From this point, students move on to the “Investigating the Evidence” section. Students are provided links to appropriate digital primary sources to help them crack the case. These documents might include text files, images, audio, or video clips.

In the “Searching for Clues” stage, students are provided with a set of questions for their Detective’s Log, guiding their analysis of the evidence. This can be very structured, or more open-ended, depending on the instructional goals. Often, these questions will be provided in the form of a printable handout for students to work from.

Finally, in the “Cracking the Case” section, students present their answer, along with a rationale rooted in the evidence, to the initial question. Additionally, students are encouraged to enter new questions that have arisen during the process for future investigation.

For every case, there is a section for the teacher. This section will list particular objectives for the activity and will also provide additional contextual information and resources as well as instructional strategies that the teacher might find useful.

The model is intentionally standardized so that teachers can easily browse the activities without getting bogged down in unusual terminology. Ultimately, the hope is that teachers do what they do best—that is, download an activity and either use it “as is” or cut, rearrange or extend an activity for use within their particular classroom.

To explore sample investigations, click here.














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Use Thinglink to Create a Media Rich Environment

ThingLink is an interesting website designed around the idea of sharing and tagging photos. Once you log in to Thinglink you can upload any photo or use a photo’s url to share the photos online. Users can tag photos with details, questions, and relevant links. The tags can be revealed every-time a user scrolls their mouse over the uploaded image. Users can also drive traffic to the site through the image tags as well as gather statistics related to the online traffic the image generates. The image truly becomes an interactive and media rich environment.

Application in the Classroom: As  a teacher, I foresee myself using this for cartoons or interesting photographs. I can pose questions or relevant details through image tagging and have my students respond electronically to their own interpretation of the image or cartoon. Check out my Thinglink of the Migrant Mother image.

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Eye Witness to History

Eye Witness to History is a wonderful website to incorporate primary sources such as first-hand accounts, vintage photographs, and radio broadcasts into your classroom.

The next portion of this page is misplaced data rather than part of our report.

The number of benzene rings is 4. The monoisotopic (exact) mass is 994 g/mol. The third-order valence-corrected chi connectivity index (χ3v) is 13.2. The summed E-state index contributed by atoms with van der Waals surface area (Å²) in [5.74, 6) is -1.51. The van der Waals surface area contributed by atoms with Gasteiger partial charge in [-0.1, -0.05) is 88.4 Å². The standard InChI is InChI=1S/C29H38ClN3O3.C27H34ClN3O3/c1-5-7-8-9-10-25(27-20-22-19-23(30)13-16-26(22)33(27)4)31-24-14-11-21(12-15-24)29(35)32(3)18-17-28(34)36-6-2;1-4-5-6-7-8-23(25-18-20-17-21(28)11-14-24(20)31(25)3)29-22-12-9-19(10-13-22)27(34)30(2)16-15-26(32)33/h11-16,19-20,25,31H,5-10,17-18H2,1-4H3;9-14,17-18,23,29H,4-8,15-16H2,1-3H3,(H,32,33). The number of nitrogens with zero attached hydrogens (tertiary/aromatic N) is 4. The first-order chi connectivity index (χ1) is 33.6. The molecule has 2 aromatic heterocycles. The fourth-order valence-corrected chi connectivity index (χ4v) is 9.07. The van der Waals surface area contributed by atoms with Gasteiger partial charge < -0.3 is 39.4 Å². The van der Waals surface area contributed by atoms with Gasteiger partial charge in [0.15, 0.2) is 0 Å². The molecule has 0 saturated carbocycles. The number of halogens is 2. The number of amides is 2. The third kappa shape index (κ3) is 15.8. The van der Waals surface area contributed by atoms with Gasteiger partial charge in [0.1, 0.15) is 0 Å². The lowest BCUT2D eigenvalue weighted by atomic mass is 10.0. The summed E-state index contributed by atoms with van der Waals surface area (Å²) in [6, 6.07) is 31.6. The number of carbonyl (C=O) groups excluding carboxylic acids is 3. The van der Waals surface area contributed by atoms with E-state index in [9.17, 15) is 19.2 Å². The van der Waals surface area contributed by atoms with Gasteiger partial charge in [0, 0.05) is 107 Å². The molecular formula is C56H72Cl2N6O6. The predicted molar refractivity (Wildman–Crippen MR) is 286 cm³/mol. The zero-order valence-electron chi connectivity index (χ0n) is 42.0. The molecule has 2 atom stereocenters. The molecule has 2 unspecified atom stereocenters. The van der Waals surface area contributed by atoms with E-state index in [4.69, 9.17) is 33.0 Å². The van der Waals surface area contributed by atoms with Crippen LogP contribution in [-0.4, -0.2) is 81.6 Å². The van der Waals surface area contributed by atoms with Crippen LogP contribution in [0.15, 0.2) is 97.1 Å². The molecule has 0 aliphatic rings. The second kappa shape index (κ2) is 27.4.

Eye Witness to History is a wonderful website for both Global and United States History. The website presents history through the perspective of those who actually lived it – from the ancient world through the 20th century.

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75 Free Lesson Plans based on historical inquiry and primary source activities

I recently discovered Reading Like a Historian, from Ken Halla’s US History Blog, which is a wonderful  curriculum to engage students in historial inquiry. Students are no longer passive learners  but engaged interpreters of history. The Standford History Education Group produced over 75 Lesson Plans based on primary documents and activities to engage your students in the study of United States History.


These lessons seems to align perfectly with the Common Core Standards of reading, analyzing, forming an opinion, and debating primary source materials. Students are not learning the material from a textbook or a teacher but engaging in real and meaningful historical inquiry.


Each of the lessons revolves around a central historical question and features sets of primary documents modified for groups of students with diverse reading skills and abilities. The curriculum can help students use historical inquiry skills such as sourcing, contextualizing, corroborating, and close reading. Here is a sample inquiry lesson, see the Japanese Internment Lesson Plan.


Instead of memorizing historical facts, students evaluate primary sources and develop their own conclusions related to the historical events. I can’t think of a better way to learn history (other than living through the actual event).

Here is a sample Unit:


For More information and Citation: Visit the Standford History Education Group’s Website